The Browns are as set as they could be with starters at quarterback and wide receiver, but tight end is less certain, and John Dorsey will look to the draft for substantial players at all three positions.

BEREA  John Dorsey rules out nothing in terms of what spots he might go after in the upcoming NFL Draft.

"I think we're thin at all positions," the Browns' general manager said with a playful smile Thursday in advance of next week's draft.

So, he could seek help for the passing game, even though the top of the roster is set at quarterback, wide receiver and arguably tight end.

Dorsey was asked if he has thought about "adding juice" to the big two of Odell Beckham and Jarvis Landry in the roles of third and fourth wideouts.

"I think (Antonio) Callaway's got some juice," Dorsey said of last year's Round 4 pick.

Callaway made 43 catches for 586 yards and five touchdowns as a rookie. His future as a Brown is more secure than that of Rashard Higgins, who was a Round 5 pick in 2016.

Dorsey wouldn't go so far as to say recently acquired Garrett Gilbert has a chance to be Baker Mayfield's top backup at quarterback.

As the quarterback of the Orlando Apollos for eight games, Gilbert led the AAF in most key passing categories. He worked with former NFL quarterback and head coach Steve Spurrier until the league folded.

"He has talent," Dorsey said. "He showed development and growth under Coach Spurrier. He's got some arm talent.

"Then you combine that with his relationship with our head coach, offensive coordinator and quarterbacks coach, and there's a chance we'll see some steps there."

With veteran backup Drew Stanton signed only through 2019, it's fairly obvious Dorsey will consider drafting a QB.

He was general manager of the Chiefs the last time he drafted backup quarterbacks, Stanford's Kevin Hogan at No. 162 overall in 2016 and Georgia's Aaron Murray at No. 163 in 2014. Dorsey shrugs off the fact neither stayed in Kansas City for long.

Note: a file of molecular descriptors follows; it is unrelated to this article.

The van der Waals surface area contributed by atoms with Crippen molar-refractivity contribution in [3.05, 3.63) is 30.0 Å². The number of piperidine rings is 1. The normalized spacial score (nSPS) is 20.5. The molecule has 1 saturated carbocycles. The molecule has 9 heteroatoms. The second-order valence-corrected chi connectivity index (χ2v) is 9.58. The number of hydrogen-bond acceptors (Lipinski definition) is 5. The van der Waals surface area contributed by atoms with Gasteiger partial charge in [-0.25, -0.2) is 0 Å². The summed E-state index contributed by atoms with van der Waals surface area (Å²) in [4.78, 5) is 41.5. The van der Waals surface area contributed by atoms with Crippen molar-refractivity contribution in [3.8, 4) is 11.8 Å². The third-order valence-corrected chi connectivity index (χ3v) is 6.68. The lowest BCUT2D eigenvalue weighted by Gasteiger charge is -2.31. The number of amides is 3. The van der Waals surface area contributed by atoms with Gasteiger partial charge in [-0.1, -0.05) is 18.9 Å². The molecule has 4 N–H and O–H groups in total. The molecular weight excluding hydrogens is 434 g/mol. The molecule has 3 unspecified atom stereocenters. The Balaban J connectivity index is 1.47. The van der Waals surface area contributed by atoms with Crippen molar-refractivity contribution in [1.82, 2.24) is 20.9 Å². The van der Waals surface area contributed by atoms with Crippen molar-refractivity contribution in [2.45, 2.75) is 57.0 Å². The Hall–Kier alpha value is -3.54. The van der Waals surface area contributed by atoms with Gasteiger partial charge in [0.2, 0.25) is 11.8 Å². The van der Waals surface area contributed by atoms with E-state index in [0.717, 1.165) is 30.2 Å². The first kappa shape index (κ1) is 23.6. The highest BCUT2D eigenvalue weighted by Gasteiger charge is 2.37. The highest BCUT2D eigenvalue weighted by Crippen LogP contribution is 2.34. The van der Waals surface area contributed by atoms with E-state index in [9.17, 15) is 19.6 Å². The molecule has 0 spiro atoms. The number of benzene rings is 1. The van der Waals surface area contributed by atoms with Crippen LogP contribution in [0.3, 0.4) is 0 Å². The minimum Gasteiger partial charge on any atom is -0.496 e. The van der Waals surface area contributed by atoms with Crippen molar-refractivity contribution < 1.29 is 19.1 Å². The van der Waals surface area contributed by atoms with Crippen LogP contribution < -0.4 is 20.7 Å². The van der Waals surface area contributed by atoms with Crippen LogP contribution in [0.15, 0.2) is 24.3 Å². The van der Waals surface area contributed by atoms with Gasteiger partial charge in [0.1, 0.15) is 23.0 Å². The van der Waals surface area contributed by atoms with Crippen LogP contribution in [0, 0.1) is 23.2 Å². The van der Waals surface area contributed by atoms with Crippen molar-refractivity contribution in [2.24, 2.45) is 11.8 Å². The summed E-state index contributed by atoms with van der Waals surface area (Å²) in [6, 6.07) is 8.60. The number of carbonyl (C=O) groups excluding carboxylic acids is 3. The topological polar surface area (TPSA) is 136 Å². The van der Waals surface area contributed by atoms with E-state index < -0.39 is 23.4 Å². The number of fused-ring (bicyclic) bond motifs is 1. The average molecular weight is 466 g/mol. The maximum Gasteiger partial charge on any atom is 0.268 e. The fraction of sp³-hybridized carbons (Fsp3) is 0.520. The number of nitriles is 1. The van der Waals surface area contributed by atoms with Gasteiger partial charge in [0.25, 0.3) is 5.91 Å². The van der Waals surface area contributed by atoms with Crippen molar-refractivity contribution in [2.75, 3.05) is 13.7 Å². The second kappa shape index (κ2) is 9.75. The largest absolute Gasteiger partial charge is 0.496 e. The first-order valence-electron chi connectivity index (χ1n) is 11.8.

"Hopefully, you've done enough research and educated yourself," Dorsey said. "At the end of the day, sometimes you're going to hit on those guys and sometimes you're not going to hit on those guys.

"Probably the best hit that I've been a part of late down there would have been Matt Hasselbeck, Kurt Warner, somebody like that. Those are the hits. We've also had our misses."

Dorsey was the Packers' director of college scouting in 1998 when they drafted Hasselbeck in the sixth round (No. 197 overall). He was on his way up in Green Bay's personnel department in 1994 when the Packers signed Warner as an undrafted rookie.

Dorsey's point wasn't that he saw it coming that Warner would land in the Pro Football Hall of Fame or Hasselbeck would win five postseason games and start in a Super Bowl. It was that quarterbacks who drop in drafts sometimes are substantial players, and he will be looking for one next week.

Dorsey listed wideout and quarterback as positions of depth in this year's draft.

At tight end, the Browns' current top two are David Njoku, drafted late in Round 1 in 2017, and Demetrius Harris, who was undrafted by Dorsey's Chiefs in 2013 and played six years in Kansas City before signing with the Browns in March.

Seth DeValve, a Round 4 pick in 2016, and former Cleveland-area high school player Pharoah Brown (from Brush), also are on the roster.

"I like all four of them right now," Dorsey said. "They're very talented."

Njoku, still only 22, is the only one among them with a starter's profile.

"He's a very young man with a lot of talent," Dorsey said. "He's got a very workmanlike attitude, and he loves the game of football, and he still has a high ceiling here."

But you never know with Dorsey. He drafted Travis Kelce in the third round of one of his Kansas City drafts. Kelce has been a first team All-Pro two of the last three years.

 

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